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Olfactory function in patients with nonsyndromic orofacial clefts and their unaffected relatives

Tijdschriftbijdrage - Tijdschriftartikel

Nonsyndromic orofacial clefting is one of the most frequently occurring congenital conditions. The aim of the study was to investigate the prevalence and nature of reduced olfactory function in patients with nonsyndromic cleft lip and/or cleft palate (NSCL/P) and their unaffected first-degree relatives. Olfactory function was tested using the Sniffin' Sticks identification test in patients with NSCL/P, in their unaffected relatives, and in control subjects. MR imaging was performed to measure olfactory bulb (OB) volumes and olfactory sulcus (OS) depths. A reduced olfactory function was seen in significantly more patients with NSCL/P (p = .002) than in control subjects, regardless of the cleft type. Strikingly, unaffected relatives of patients with NSCL/P also had a higher rate of hyposmia (p = .001). In hyposmic patients, the OB volumes (left: p = .01 and right: p = .003) and the depth of the left OS (p = .02) were significantly smaller than in controls. In hyposmic relatives, both OS depths (left: p = .02 and right: p = .03) were significantly smaller. Patients with NSCL/P and their unaffected relatives have an increased prevalence of reduced olfactory function, associated with changes in the central olfactory structures.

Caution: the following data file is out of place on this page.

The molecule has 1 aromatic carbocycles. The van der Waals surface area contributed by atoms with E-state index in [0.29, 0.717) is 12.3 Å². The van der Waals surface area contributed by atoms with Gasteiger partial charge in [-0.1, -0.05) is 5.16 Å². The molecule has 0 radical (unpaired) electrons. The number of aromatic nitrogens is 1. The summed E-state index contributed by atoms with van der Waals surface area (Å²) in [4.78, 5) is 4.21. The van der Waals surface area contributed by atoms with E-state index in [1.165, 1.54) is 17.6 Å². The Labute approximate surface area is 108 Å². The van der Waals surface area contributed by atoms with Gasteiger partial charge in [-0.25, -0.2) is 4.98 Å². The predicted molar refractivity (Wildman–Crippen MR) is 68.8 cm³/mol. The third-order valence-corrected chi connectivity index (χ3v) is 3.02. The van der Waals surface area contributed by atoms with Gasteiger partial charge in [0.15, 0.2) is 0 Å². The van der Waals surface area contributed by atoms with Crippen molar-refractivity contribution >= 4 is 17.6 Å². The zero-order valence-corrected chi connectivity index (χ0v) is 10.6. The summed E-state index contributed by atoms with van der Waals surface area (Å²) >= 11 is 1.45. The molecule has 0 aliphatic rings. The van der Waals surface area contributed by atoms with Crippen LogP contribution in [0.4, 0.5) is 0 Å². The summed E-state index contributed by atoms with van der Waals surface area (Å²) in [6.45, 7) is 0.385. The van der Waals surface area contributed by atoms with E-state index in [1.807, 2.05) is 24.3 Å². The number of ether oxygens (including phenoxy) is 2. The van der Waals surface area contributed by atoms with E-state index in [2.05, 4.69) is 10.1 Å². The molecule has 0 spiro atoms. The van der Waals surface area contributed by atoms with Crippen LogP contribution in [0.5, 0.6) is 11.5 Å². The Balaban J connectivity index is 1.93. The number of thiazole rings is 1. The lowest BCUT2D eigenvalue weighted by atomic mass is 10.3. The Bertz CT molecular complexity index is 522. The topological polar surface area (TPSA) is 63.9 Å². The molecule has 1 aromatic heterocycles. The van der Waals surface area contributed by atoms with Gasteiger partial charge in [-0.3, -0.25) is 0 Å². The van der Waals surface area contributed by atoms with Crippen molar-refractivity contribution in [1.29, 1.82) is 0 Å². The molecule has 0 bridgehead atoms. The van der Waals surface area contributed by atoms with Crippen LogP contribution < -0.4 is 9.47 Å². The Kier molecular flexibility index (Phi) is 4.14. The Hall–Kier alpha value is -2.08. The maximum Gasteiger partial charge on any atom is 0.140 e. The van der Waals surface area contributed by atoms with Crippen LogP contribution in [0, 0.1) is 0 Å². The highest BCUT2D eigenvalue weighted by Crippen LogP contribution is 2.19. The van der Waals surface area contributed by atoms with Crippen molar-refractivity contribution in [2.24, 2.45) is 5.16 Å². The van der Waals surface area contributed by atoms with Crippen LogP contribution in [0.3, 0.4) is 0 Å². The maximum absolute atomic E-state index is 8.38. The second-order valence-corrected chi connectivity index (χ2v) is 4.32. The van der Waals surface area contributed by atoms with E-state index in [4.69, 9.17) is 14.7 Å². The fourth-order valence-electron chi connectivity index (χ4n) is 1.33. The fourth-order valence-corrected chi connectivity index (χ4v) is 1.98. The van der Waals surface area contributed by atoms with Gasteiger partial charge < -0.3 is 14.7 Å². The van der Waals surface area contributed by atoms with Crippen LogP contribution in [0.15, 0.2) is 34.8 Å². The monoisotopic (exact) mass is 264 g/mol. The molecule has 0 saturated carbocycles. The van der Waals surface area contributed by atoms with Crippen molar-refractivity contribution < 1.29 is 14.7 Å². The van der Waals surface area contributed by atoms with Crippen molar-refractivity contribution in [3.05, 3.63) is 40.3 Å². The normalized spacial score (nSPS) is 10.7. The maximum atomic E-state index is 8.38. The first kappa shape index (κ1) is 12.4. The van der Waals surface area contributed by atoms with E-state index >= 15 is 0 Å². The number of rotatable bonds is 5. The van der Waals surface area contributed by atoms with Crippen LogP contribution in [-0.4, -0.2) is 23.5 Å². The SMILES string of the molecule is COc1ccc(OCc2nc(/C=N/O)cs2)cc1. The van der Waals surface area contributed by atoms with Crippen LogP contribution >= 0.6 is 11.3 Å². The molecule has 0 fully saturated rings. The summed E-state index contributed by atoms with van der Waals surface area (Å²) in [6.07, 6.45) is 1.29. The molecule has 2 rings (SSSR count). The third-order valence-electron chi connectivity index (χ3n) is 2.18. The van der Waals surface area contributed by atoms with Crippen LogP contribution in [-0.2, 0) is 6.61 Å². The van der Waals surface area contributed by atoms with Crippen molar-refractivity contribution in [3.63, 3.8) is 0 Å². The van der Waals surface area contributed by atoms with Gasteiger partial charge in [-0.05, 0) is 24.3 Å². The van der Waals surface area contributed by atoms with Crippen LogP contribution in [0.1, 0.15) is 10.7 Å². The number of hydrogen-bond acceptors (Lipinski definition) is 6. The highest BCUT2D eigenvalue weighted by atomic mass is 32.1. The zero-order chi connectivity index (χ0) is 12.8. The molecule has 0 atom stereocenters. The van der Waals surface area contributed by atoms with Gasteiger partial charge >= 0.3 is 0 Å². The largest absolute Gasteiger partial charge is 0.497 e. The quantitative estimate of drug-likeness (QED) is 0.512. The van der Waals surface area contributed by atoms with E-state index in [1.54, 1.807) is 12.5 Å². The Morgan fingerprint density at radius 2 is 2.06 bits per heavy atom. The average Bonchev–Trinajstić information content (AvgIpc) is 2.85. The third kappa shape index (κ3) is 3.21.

Tijdschrift: American Journal of Medical Genetics. Part A
ISSN: 1552-4825
Issue: 11
Volume: 176A
Pagina's: 2375 - 2381
Jaar van publicatie:2018